Cavs Can't Slow Down Tigers, 68-52
Jan. 8, 2002
By PETE IACOBELLI
AP Sports Writer
CLEMSON, S.C. – Roger Mason was upset about Virginia’s second-straight loss after a 9-0 start. But something else bothered him even more.
“I told the team that this is not the worst it can get for us,” Mason said after the seventh-ranked Cavaliers lost 68-52 to Clemson on Tuesday night.
“It’s bad right now and we feel terrible,” Mason said. “But there’s a long way ahead. I just told everybody they have to look in the mirror. Changes.”
Those changes will need to come before the Cavaliers (9-2, 0-2 ACC) go to North Carolina on Saturday.
Virginia rose as high as No. 4 in the rankings with nine straight victories. But the Cavaliers were beaten at home by North Carolina State 81-74 last Saturday and had their worst shooting performance of the season, going 22-of-61 (36.1 percent).
Mason led the way with 19 points and 12 rebounds. Travis Watson, the team’s high scorer the past three games, was held to six points. Chris Williams, averaging nearly 16 points a game, missed all seven shots and did not score.
The Cavaliers were 2-of-24 on 3-pointers and held to their lowest point total of the season, more than 30 points below their 84.8 point average coming in.
“Maybe we think we’re a little bit better than we are,” Virginia coach Pete Gillen said.
Or maybe Clemson is better than people thought.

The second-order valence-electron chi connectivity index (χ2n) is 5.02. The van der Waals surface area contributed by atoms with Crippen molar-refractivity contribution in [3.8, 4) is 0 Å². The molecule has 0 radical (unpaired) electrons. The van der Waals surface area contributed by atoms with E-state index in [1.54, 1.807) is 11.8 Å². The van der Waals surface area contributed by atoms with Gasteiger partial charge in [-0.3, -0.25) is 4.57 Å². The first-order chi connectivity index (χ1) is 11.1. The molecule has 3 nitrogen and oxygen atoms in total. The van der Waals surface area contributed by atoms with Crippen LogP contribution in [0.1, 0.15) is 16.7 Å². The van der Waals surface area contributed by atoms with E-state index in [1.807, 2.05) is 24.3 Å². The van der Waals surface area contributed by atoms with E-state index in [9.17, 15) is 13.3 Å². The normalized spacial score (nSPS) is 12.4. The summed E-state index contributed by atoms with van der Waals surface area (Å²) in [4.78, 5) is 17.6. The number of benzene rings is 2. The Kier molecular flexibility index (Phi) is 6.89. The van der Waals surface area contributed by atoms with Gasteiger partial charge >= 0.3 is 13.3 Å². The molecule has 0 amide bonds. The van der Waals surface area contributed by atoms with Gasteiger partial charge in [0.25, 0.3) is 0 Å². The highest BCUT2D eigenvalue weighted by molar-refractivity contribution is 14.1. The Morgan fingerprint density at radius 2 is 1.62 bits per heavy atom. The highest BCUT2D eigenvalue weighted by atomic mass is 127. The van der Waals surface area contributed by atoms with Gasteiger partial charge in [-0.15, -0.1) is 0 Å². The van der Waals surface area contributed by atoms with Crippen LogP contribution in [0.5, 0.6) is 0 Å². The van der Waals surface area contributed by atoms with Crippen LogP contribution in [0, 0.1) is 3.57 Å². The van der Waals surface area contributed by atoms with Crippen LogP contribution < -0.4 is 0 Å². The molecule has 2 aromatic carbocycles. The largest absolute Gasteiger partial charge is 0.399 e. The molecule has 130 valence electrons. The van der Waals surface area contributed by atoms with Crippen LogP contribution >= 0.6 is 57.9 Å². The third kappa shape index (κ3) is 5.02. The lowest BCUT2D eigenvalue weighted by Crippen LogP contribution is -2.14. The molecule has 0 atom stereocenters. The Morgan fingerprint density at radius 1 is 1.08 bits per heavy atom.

The Tigers (11-5, 2-1) had lost to Winthrop and Yale the past two weeks at Littlejohn Coliseum. But Jamar McKnight scored a career-high 25 points and Edward Scott added 17 to end a four-game losing streak against Virginia.
McKnight and Scott led a 23-7 second-half run that put things away.
“We took those teams lightly,” McKnight said of Winthrop and Yale. “We knew if we could play together we could do better things.”
Clemson won at Georgia Tech, 83-76, for its first ACC road win since the 2000 season.
In this one, Mason’s jumper cut Clemson’s lead to 35-34 with 15:24 to go. Then Scott hit a 3-pointer and McKnight a jam. McKnight had a layin and 3-pointer and Scott followed with a 3-pointer from about 23-feet to make it 50-40. By the time McKnight hit his third 3-pointer of the game with 6:53 to go, the Tigers were up 58-41 and on the way to their biggest victory of the season.
Typically, the Clemson fans chanted “Overrated! Overrated!” as the Tigers controlled things down the stretch.
When it was over, Clemson fans rushed the court as they did last February when the Tigers upset then-No. 1 North Carolina 75-65. Tomas Nagys dumped a water bottle on coach Larry Shyatt’s head to celebrate the Tigers’ win.
“We have separated ourselves the last two games by making shots,” Shyatt said. The Tigers followed a 10-of-34 opening half by going 16-of-30 after the break.
Many of those came from Scott, who was 0-of-9 in the 68-65 loss to Yale a week ago. But Scott smoothly led the Tigers.
“Against Yale, I just didn’t do my job,” Scott said. “But at the same time, nobody ever panicked me about my shooting. They let me go and play out of it.”
Scott was 7-of-13 overall and made three of his four 3-pointers.
Virginia was cold in this one from the start. The Cavaliers shot only 35.7 percent (10-of-28) and missed nine of their 10 3-point attempts in the first half. Watson did not start because of leg cramps he sustained against the Wolfpack. When he did get in with four minutes gone in the half, Watson quickly got two fouls and spent the rest of the period on the bench with a free throw and one rebound.
Mason knows things have got to change. The junior wants his team to work harder at practice and take opponents more seriously than they have the past week.
“When you don’t play defense and don’t hit shots and you go on the road in the ACC, you lose,” Mason said.